The rejection by the Senate of Austin Nwabuidike's nomination to serve as Chairman of the National Elections Commission of Liberia, based on questionable and conflicting information he provided to that body concerning his nationality did not come as a surprise to the public. Not surprising also are the responses from lapdogs hiding behind aliases for fear of receiving lashes from the public.
But what is surprising is that President Weah has not seen it fit to remove him as Chairman of the LACC, despite Nwabudike's woeful performance before the Senate which left no doubt in the minds of the public about his true nationality as a Nigerian. He lied under oath before the Senate about his nationality and his repeated attempts to interpret the law in a twisted fashion simply to justify his outright lies is revolting and it tends to cast aspersion on President Weah's sense of judgement.
In previous editorials, the Daily Observer has cautioned President Weah to not allow himself to become a laughing stock amongst his colleagues, for the mere fact that he would appear to hold so much confidence in a Nigerian fraudster who, through tricks and artifice, managed earlier to finagle out of the Liberian Senate a vote of approval to confirm him in the post of chairman of LACC.
The Liberian National Bar Association (LNBA), having become seized of the matter following his (Nwabudike) disgraceful showing before the Senate, launched an investigation in order to determine the veracity of Nwabudike's claim to Liberian citizenship. In a show of gross disrespect to the institution and its leadership, he flouted every attempt by the Bar to get him to address its findings from the investigation.
Nwabudike had told senators that he had been naturalized in 1982 -- at age 17, which is a blatant violation of Section 21.3 of the country's Aliens and Nationality Law. Further, Section 21.3 of the law says no person can file a petition for naturalization before the age of 21.
Continuing his lying spree, Nwabudike declared, "when I had my declaration of intents, I was a minor and because of that, I was required to bring a parental consent and an adult to stand to take the oath behind me". To the contrary, however, there is no where in the Constitution or in the laws of the Republic that provides for parents or adults to accompany minors applying for citizenship. In fact, the law forbids anyone below the age of 21 to apply for naturalization as a citizen of Liberia.
By Nwabudike's statements, made under oath, he was implying that the Judiciary as well as the LNBA had endorsed his fraudulent claims to citizenship. But more to that, it raised serious doubts about the integrity of the procedures and processes used by those bodies to evaluate candidates for qualification and admission to the practice of law in Liberia.
But there are those pushing fatally flawed arguments that the action of the LNBA was illegal because the Supreme Court did not approve same. What they often fail to acknowledge is the fact that the Bar Association is the arm of court. Moreover, its leadership is elected by its entire membership and is not appointed by the Supreme Court. The LNBA operates under its own rules and regulations based on its Constitution and is accountable to its membership.
Accordingly, it has the right to decide on who to confer membership. And the first criteria for membership in the LNBA is Liberian citizenship, absent which membership cannot be conferred. Neither can the Supreme Court sua sponte confer membership of the Bar on any individual aspiring to practice law in Liberia, nor will the Courts tolerate or allow any lawyer to practice before it who is not in good standing with the LNBA.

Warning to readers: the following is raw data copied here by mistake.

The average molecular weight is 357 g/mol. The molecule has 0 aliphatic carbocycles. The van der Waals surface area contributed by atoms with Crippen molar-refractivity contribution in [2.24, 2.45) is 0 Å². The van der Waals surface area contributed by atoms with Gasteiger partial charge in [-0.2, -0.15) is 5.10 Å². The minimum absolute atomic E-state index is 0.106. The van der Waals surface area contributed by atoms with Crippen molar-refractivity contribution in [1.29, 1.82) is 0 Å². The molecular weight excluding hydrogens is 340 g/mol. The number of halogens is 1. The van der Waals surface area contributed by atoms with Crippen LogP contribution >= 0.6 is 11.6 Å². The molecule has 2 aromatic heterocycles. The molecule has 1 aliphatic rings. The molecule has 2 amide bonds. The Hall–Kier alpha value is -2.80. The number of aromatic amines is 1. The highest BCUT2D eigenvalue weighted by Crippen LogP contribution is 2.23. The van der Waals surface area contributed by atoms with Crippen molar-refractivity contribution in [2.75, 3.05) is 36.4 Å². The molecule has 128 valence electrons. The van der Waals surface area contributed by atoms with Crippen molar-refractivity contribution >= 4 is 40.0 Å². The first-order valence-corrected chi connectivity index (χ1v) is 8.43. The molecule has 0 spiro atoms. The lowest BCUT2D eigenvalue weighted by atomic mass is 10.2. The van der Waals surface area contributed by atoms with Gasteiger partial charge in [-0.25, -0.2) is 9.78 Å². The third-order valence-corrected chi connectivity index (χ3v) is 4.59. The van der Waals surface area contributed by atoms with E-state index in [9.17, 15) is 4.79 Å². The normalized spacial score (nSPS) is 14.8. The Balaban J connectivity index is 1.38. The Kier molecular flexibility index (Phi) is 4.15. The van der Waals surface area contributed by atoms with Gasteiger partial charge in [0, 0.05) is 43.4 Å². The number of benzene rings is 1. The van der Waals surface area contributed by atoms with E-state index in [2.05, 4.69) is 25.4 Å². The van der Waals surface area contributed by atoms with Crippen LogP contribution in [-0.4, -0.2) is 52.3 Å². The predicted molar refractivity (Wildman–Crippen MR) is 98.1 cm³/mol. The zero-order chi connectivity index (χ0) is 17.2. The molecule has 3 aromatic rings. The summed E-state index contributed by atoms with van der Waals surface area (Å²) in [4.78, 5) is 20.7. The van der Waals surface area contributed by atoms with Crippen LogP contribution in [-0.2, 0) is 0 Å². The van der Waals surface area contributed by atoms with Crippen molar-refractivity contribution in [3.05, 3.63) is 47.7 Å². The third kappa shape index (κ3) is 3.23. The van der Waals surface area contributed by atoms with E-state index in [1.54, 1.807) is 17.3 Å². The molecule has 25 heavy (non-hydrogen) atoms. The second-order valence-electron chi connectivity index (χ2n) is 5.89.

This is because Courts by themselves cannot function without lawyers. However this unique relationship with the Bar does not mean that the LNBA usurps the power of the Supreme Court to disbar any lawyer from legal practice in the Republic. The power to disbar remains reposed in the Supreme Court; yet, at the same time, the Supreme Court cannot decide who can be admitted to membership in the Bar neither can it revoke the expulsion of any of its members, provided that lawyer or individual was granted due process under the law.
In the case at bar, it remains to be seen whether the Supreme Court can intervene on Nwabudike's behalf to save his hide by reversing the decision of the Bar, although political interference by the Executive in bringing pressure to bear on the Judiciary cannot be ruled out. However, if it does, the Supreme Court could risk a boycott of the Courts by the Bar which could paralyze operations of the Judiciary.
But the question is, why risk a boycott for the good of a fraudster who could never ascend to such heights of political influence in his own country of birth and upbringing? Those lawyers espousing such flawed logic, questioning the Bar, are either making mischief or are ogling for a coveted post in government.
But nothing is strange here in this country's political culture. Now, as like in the past, there are individuals seemingly always on the prowl, hustling for opportunities to amass cheap fortune, never losing an opportunity to steal and loot. And they come in many hues, lawyers, doctors, politicians etc. But the Liberian people are no fools because, by their fruits they shall be known, for in due season, comeuppance is certain.
The LNBA under the leadership of respected human rights lawyer, Cllr. Tiawan Gongloe, deserves commendation for its action taken to expel Nwabudike from its membership. He has now become what our people call "Government Bone", meaning he belongs to everyone and no one. Let the government then decide what becomes of him. For our part it is "Good Riddance" to Nwabuidike and Bon Courage and Bravo to the LNBA.